Australia has the fastest population growth of major developed countries, and projections show a reduced infrastructure spend per capita, putting huge pressure on major cities.
“Since the 2000 Olympics the population of Australia has grown by 25 per cent. In fact, since the Sydney Olympics, Australia’s population has grown more than the entire population of Sydney at that time,” Australia Institute Executive Director, Richard Denniss said.
“The upcoming NSW election has seen no real acknowledgement of the extent of population growth and the infrastructure promises fail to even keep up with numbers.
“Announcements of big new infrastructure spending in Sydney need to be put in the context of the population growth – because if you factor that in, it equates to a cut in services.
“There has been big increase in migration over the past decade. We’re now adding 400,000 people – more than a new Canberra, every year.
“In absolute numbers, we’re significantly outpacing the migration levels of the ‘populate or perish’ era of the 1950’s and 60’s.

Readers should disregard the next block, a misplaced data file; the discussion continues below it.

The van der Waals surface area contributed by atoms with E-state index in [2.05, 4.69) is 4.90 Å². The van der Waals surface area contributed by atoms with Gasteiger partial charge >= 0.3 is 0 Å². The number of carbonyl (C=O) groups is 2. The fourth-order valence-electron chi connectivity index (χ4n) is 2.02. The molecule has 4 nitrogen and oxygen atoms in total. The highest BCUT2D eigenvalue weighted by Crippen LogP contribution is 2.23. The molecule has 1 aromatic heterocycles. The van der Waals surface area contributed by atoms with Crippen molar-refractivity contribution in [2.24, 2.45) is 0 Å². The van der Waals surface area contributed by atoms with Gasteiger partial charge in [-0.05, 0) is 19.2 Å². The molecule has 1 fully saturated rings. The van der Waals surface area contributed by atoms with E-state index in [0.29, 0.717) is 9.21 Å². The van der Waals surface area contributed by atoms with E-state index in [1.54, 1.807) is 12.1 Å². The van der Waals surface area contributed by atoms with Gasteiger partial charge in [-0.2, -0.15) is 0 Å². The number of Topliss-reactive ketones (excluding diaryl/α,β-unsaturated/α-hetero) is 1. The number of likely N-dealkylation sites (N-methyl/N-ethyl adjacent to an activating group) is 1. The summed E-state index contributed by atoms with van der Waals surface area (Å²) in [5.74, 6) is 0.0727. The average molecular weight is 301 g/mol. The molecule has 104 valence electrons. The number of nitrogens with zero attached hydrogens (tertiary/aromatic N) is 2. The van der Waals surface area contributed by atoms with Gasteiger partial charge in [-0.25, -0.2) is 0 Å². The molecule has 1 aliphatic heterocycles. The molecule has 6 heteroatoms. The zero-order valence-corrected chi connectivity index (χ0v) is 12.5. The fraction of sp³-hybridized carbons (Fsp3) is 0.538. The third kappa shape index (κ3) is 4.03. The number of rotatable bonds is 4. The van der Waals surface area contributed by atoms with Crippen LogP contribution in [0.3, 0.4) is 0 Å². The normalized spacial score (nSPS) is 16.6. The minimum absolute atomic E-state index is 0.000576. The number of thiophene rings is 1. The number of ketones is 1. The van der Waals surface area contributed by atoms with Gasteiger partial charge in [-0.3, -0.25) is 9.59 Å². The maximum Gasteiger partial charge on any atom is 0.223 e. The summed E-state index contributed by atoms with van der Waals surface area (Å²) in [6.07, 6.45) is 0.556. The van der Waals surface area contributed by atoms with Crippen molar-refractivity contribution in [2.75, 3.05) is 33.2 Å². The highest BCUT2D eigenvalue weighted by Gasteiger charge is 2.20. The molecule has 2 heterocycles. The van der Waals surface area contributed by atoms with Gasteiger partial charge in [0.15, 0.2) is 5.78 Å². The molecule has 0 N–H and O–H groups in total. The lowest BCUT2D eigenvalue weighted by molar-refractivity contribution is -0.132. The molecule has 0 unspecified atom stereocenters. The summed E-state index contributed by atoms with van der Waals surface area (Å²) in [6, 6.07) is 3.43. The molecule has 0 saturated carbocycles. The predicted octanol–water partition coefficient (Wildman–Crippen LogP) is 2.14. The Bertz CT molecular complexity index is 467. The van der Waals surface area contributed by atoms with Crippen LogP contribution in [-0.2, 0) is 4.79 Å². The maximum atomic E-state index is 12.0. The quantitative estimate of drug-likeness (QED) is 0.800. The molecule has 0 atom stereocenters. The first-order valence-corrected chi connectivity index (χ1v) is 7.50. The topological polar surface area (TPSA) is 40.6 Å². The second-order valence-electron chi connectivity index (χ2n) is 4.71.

The new report from The Australia Institute, Population Growth in Australia, reveals:
· Population growth rate has increased above historic trends, largely due to immigration.
· The ABS predicts population will be around 40 million in 2061 and up to 70 million by 2101.
· Almost all of these people will live in major cities.
· Australia has the fastest population growth of major developed countries.
· Despite rapid population growth, discussion around population policy and planning is almost non-existent.
“The next NSW Government is going to have to face up to the fact that the state is expected to add half a million people this term.
“That means building the equivalent of another Newcastle – every street and lamp post, every house, every building, buy every bus, plant every tree – all in four years.
“Mike Baird and Luke Foley have both claimed they want to deal with congestion. But without an acknowledgement of the extent of population growth in contrast with infrastructure spending – both are essentially promising a reduction of services and an increase in congestion,” Dr Denniss said.
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